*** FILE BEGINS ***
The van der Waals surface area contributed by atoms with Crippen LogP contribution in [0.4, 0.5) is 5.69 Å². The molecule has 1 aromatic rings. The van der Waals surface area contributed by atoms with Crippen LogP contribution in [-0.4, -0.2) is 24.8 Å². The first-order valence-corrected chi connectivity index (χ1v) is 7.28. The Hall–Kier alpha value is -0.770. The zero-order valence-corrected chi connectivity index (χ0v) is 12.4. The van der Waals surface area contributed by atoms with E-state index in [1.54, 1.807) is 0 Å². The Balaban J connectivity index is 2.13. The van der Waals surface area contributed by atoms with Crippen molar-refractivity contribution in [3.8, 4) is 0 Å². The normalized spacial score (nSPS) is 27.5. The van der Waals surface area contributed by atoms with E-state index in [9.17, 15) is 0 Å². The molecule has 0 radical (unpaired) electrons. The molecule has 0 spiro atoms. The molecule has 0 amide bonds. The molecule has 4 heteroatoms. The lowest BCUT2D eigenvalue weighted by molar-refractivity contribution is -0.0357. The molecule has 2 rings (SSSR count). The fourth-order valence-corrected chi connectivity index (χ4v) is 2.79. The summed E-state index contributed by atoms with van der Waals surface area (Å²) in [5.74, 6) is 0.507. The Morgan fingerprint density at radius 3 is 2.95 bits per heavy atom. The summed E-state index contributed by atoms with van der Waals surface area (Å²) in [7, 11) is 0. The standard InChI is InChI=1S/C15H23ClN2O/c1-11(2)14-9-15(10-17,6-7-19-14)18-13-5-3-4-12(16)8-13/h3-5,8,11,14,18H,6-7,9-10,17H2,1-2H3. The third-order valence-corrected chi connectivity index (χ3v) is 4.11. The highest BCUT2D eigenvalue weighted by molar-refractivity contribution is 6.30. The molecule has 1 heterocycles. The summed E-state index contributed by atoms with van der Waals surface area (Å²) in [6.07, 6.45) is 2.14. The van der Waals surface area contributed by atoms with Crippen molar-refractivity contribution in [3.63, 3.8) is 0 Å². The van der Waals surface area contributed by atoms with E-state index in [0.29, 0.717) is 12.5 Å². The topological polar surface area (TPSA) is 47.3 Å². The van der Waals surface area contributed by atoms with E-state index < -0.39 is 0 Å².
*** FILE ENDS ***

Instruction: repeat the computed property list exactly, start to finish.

The van der Waals surface area contributed by atoms with Crippen LogP contribution in [0.4, 0.5) is 5.69 Å². The molecule has 1 aromatic rings. The van der Waals surface area contributed by atoms with Crippen LogP contribution in [-0.4, -0.2) is 24.8 Å². The first-order valence-corrected chi connectivity index (χ1v) is 7.28. The Hall–Kier alpha value is -0.770. The zero-order valence-corrected chi connectivity index (χ0v) is 12.4. The van der Waals surface area contributed by atoms with E-state index in [1.54, 1.807) is 0 Å². The Balaban J connectivity index is 2.13. The van der Waals surface area contributed by atoms with Crippen molar-refractivity contribution in [3.8, 4) is 0 Å². The normalized spacial score (nSPS) is 27.5. The van der Waals surface area contributed by atoms with E-state index in [9.17, 15) is 0 Å². The molecule has 0 radical (unpaired) electrons. The molecule has 0 spiro atoms. The molecule has 0 amide bonds. The molecule has 4 heteroatoms. The lowest BCUT2D eigenvalue weighted by molar-refractivity contribution is -0.0357. The molecule has 2 rings (SSSR count). The fourth-order valence-corrected chi connectivity index (χ4v) is 2.79. The summed E-state index contributed by atoms with van der Waals surface area (Å²) in [5.74, 6) is 0.507. The Morgan fingerprint density at radius 3 is 2.95 bits per heavy atom. The summed E-state index contributed by atoms with van der Waals surface area (Å²) in [7, 11) is 0. The standard InChI is InChI=1S/C15H23ClN2O/c1-11(2)14-9-15(10-17,6-7-19-14)18-13-5-3-4-12(16)8-13/h3-5,8,11,14,18H,6-7,9-10,17H2,1-2H3. The third-order valence-corrected chi connectivity index (χ3v) is 4.11. The highest BCUT2D eigenvalue weighted by molar-refractivity contribution is 6.30. The molecule has 1 heterocycles. The summed E-state index contributed by atoms with van der Waals surface area (Å²) in [6.07, 6.45) is 2.14. The van der Waals surface area contributed by atoms with Crippen molar-refractivity contribution in [3.63, 3.8) is 0 Å². The van der Waals surface area contributed by atoms with E-state index in [0.29, 0.717) is 12.5 Å². The topological polar surface area (TPSA) is 47.3 Å². The van der Waals surface area contributed by atoms with E-state index < -0.39 is 0 Å².